Tallahassee Model and Black Lives Matter Activist Oluwatoyin “Toyin” Salau Found Slain After Going Missing


What happened to Oluwatoyin Salau, and why wasn’t she protected?

Throughout the Black Lives Matter movement rising in awareness and over the past two weeks, the untimely deaths of Black men have often been highlighted. What most news sources haven’t highlighted as much are the Black women who have been murdered by police and men in their own circles.

On June 6, the 19-year-old model and activist Oluwatoyin “Toyin” Salau used the power of social media to tweet her experience with sexual assault, only to go missing soon after. Her body was found nine days later on Saturday night in south Tallahassee, FL, as confirmed by her family and the state’s police department.

Salau was one of two victims killed in the same area, the second being Victoria “Vicki” Sims, a grandmother best known for her work as a retired state worker.

Police officials took 49-year-old Aaron Glee, Jr. into custody as a suspect of both deaths. The connection between him and the two women is not clear at the moment.

Hours before she went missing, Salau wrote a Twitter thread of how she was molested by a man that morning. She’d wrote about how a man gave her a ride to a church, where she was in refuge “to escape unjust living conditions.”

According to her friend Danaya Hemphill, Salau was last seen at a vigil with her friend group, protesting the murder of Tony McDade, who was killed by a police officer.

“We were all together one minute, and the next minute our friend was gone,” Hemphill stated. “Toyin was very passionate,” said Hemphill. “She was very vocal she was very loving, very spiritual, very caring. Toyin she was like a light in a dark room. That was Toyin.”

How was all of this possible? How was it that Salau, Sims, and so many Black women like them, were not protected? How is it possible that Salau, this same woman who had spent her last days fighting for equality, was not being fought for in the same manner?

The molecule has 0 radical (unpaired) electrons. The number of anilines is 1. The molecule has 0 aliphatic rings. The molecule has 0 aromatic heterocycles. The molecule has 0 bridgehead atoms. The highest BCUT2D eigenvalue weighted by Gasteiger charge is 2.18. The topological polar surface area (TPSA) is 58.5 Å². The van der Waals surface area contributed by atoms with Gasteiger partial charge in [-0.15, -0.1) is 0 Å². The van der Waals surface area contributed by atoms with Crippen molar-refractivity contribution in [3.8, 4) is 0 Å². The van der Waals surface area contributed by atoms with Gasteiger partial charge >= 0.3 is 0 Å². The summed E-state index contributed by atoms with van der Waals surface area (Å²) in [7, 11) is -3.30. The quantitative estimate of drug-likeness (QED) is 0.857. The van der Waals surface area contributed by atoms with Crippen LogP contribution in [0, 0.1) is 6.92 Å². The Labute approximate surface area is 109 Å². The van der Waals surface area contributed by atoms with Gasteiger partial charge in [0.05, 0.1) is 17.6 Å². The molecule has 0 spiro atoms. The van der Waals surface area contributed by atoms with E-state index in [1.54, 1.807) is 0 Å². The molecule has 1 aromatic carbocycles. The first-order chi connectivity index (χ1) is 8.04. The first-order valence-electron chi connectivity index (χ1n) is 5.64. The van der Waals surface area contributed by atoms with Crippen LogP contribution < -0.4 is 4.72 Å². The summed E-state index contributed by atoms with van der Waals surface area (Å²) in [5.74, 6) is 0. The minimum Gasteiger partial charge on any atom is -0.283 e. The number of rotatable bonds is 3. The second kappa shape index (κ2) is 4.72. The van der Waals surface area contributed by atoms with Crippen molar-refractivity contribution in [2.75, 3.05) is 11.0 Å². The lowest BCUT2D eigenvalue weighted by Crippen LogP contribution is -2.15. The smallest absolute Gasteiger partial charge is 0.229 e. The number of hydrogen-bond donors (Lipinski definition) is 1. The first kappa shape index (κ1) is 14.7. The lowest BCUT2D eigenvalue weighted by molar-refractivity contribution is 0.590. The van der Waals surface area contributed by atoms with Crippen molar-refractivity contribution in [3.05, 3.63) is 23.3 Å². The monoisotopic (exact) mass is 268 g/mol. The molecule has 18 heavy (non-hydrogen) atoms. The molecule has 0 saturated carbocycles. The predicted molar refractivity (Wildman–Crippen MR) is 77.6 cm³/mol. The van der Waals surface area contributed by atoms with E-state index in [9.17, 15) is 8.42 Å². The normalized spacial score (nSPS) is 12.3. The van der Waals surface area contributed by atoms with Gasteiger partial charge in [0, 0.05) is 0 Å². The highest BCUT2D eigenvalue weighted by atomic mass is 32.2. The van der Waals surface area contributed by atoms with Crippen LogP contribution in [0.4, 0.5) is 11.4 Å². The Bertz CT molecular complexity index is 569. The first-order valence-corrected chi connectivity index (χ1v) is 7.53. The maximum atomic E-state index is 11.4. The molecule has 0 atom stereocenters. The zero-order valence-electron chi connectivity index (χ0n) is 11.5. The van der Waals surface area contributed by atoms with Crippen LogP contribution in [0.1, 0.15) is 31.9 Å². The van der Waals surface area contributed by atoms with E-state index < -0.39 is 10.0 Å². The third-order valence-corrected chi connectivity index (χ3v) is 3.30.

There are so many questions and so little time to answer all of them in regards to this case, but surely, more work must be done to provide for our Black girls and women. As much as they fight to keep us safe, we must do the same for them.

Celebrities and other famous figures caught wind of the hashtag on social media to share their thoughts.


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after fighting on the frontlines endlessly for Black lives, Oluwatoyin Salau tweeted a detailed description of being sexually assaulted by a man who offered her a place to sleep. she was seeking refuge from abuse at home. shortly after tweeting her experience, Toyin went missing for days. last night they found her body. you see the direct outcome of your lack of support for women, especially Black women, who need help? who need protection. who need to be believed. i’m talking to you, the person who’s immediate response to a woman coming out about assault with disbelief, interrogation, mockery, “why now”, “you want clout”. to those that scroll past Black women’s goFundMe’s titled “trying to escape my abusive home” by CHOICE, not because you don’t have the means to help. this is for you, the family member who silently watches assault take place IN YOUR FAMILY and does absolutely nothing about it. i’m talking to you, the person that remains friends with/stands by/supports abusive men… y’all will defend your rapey ass friends till the death. accuse women of deserving it. of asking for it. they couldn’t have possibly BEEN ASSAULTED. this is for all of us, Toyin’s story is tragically the story of way too many we don’t know the names of. ones we pass on the street everyday. we really have to do fuckin better at supporting eachother. Toyin’s life could’ve been saved at home. Toyin’s life could’ve been saved when she escaped and needed somewhere to stay. we ache for you, Oluwatoyin Salau. say her NAME. HOLD YOURSELF ACCOUNTABLE IF THIS APPLIES TO YOU AND STRAIGHTEN THE FUCK UP.

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As devastating and heartbreaking this news is to share, it brings a little hope to see so many women come together to discuss matters of safety, consent, and supporting each other globally.

Rest in power, Oluwatoyin Salau.